Short of creating physical clouds to hold people aloft, Mattress Warehouse stocks almost every imaginable furnishing to help customers catch a few Z’s. Rows of name-brand mattresses from Sealy, Simmons Beautyrest, Serta, and Tempur-Pedic entice customers to replace their worn pad for new bedding, such as a standard mattress, a fluffy pillowtop unit, or a memory foam piece that conforms to bodies. Beyond mattresses, the warehouse also carries an ample collection of box springs, full bed sets with rails and headboards, and even premium futon mattresses that revitalize foldable couches.
Maryland China Co. has a long tradition of ordering fine china pieces from around the world: over a century long, in fact. Today, the staff maintains the shop's reputation by carefully vetting every item in the 1,250-piece collection, which comes from eight countries and four planets. Quality is paramount, so the shop demotes items to the seconds room for minute imperfections, such as slight color variation. A single piece of hand-painted china, such as a cup and saucer decorated with intricate loops and whorls, can take hours to complete. Full tea sets, then, celebrate the careful craftsmanship and leisurely traditions of the Old World.
Despite the large selection of hand-painted wares, undecorated white china and porcelain vases, pots, cups, and bowls dominate the shelves. Sometimes designed with ornate details, such as scalloped edges or antique-style handles, the items are otherwise blank slates for artists. Customers can purchase a small paint set with their china to transform it into a modern work of art with colorful chevrons or 2011 1040 forms.
With thousands of frame and mat samples, The Great Frame Up can satisfy any and all framing fantasies. The expert framespeople can make diplomas radiate (most diplomas can be framed for around $100), personalized jerseys glisten (most for under $300), and dorm-room movie posters sparkle (many 24x36 pieces are under $100). The design wizards can also find a home for any prized possession, such as shoebox photos, baby booties, ticket stubs, medals, and really good pot roasts. The Great Frame Up’s no-hassle guarantee and assurance that all work is done on-site means your frameables won't be subject to mistreatment at underground commercial framing facilities.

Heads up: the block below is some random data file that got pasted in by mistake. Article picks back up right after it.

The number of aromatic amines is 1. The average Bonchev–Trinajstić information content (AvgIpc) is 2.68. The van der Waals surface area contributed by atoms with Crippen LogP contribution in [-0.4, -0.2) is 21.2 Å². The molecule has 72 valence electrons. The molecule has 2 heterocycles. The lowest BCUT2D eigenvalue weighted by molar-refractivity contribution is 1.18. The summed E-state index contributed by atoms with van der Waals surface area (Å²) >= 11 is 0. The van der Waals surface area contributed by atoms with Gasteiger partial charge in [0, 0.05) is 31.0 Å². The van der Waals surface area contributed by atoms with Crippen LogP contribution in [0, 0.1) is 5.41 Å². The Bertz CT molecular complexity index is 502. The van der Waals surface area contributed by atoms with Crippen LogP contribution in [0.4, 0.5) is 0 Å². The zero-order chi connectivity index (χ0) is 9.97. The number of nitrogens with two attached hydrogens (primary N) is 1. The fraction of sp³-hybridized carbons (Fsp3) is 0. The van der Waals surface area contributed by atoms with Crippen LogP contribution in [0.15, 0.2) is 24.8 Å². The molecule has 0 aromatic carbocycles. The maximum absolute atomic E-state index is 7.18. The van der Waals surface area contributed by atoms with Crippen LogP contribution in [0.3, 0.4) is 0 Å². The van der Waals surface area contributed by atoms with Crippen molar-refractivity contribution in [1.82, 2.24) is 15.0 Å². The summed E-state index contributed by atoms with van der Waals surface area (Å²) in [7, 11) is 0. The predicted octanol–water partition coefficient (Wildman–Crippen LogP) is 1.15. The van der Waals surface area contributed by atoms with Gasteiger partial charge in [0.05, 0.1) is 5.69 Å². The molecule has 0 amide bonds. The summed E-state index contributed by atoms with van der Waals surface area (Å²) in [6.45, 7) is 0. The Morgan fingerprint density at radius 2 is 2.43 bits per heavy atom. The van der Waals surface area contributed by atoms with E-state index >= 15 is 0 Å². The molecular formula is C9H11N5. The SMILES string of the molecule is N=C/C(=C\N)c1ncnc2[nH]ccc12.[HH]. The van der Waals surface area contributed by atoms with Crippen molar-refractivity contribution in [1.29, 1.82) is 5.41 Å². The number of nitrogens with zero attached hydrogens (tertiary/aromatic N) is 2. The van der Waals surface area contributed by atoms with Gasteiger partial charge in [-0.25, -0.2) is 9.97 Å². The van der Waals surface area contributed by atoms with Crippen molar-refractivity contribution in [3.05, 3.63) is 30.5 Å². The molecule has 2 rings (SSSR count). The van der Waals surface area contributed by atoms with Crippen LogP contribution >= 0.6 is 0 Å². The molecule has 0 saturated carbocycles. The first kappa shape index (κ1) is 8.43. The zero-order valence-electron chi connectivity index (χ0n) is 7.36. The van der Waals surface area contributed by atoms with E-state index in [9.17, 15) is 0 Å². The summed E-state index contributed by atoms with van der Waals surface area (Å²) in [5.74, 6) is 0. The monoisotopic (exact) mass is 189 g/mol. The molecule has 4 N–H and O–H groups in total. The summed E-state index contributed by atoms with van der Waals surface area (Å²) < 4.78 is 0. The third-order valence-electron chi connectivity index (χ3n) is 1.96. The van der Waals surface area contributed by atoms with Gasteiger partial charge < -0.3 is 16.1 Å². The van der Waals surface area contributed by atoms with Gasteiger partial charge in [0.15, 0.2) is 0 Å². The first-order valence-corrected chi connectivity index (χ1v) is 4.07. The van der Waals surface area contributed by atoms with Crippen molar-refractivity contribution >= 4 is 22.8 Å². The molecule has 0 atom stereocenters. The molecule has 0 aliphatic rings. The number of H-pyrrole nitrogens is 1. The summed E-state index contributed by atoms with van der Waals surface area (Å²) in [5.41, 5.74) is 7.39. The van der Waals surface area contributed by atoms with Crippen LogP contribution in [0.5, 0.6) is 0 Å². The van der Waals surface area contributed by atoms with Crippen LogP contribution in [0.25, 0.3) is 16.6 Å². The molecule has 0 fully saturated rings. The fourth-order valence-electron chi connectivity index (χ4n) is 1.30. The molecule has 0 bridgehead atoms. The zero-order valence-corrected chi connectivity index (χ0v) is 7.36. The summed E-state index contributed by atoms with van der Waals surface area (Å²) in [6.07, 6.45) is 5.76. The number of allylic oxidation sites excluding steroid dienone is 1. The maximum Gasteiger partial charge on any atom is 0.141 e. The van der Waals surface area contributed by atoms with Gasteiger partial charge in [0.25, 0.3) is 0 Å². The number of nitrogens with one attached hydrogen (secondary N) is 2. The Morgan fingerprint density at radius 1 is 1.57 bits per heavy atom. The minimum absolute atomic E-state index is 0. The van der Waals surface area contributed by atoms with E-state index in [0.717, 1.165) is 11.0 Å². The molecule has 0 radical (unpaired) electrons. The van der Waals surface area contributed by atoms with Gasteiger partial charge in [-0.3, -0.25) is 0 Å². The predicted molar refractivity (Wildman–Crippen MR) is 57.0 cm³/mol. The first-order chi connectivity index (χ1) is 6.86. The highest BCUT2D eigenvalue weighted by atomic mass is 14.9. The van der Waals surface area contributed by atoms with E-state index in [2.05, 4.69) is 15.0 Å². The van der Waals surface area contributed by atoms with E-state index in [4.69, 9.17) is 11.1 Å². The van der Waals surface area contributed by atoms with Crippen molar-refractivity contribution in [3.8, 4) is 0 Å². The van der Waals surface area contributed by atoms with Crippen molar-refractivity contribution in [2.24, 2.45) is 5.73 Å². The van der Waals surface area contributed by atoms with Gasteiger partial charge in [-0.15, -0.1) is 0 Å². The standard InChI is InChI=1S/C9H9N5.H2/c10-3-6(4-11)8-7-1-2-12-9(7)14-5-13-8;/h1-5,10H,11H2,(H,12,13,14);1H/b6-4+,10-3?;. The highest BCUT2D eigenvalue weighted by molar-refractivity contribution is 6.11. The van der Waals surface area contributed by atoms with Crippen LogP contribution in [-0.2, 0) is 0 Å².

Dedicated to rewriting the traditional furniture-store formula, the well-edited shop eschews the sales in sales in favor of a friendly, pressure-free approach. Here, customers can bed-flop and couch-surf to their seat's content without interruptions from a sales-hungry staff. The hassle-free environment––coupled with a policy to only stock first-line releases and brand-new inventory––gives the 50,000-square-foot facility showcasing more than 350 manufacturers a comfortable, shoppable feel. With items running the gamut from recliners and lighting to the bathroom sink, Brandon Home Furnishings is a one-stop fix for any painfully plain corner, closet, nook, cranny, or dollhouse cranny.
The Casual Cup’s tiered tea service tantalizes sophisticated sippers with richly flavored libations and elegant eats. Diners commence their ambrosial afternoon with a steaming pot of tea of their choice. Scones slathered in house-made lemon curd and decadent clotted cream make diners feel as important as workers at a red-carpet manufacturing plant. A cup of belly-warming soup or a verdant helping of salad warms up taste buds for the main event, which consists of chef-picked tea sandwiches and assorted desserts elegantly displayed atop a tiered platter. The service requires 24 hours notice prior to guests’ arrival.
Inside the new digs of Sykesville Pottery and Art Center, visitors get to indulge in a variety of artistic endeavors, no matter their experience level. The paint-your-own-pottery area beckons participants to select from 200 bisque pieces such as vases, platters, and teapots that they can decorate with pictures and texts of their choosing. Students can even make their own pieces using a pottery wheel in a variety of classes. Glass fusing allows artists to meld disparate pieces of glass together to form inimitable designs or crystal balls that don?t work, and Tiny Hands crafts invites youngsters aged 2?6 to delve into creative projects they can share with their families.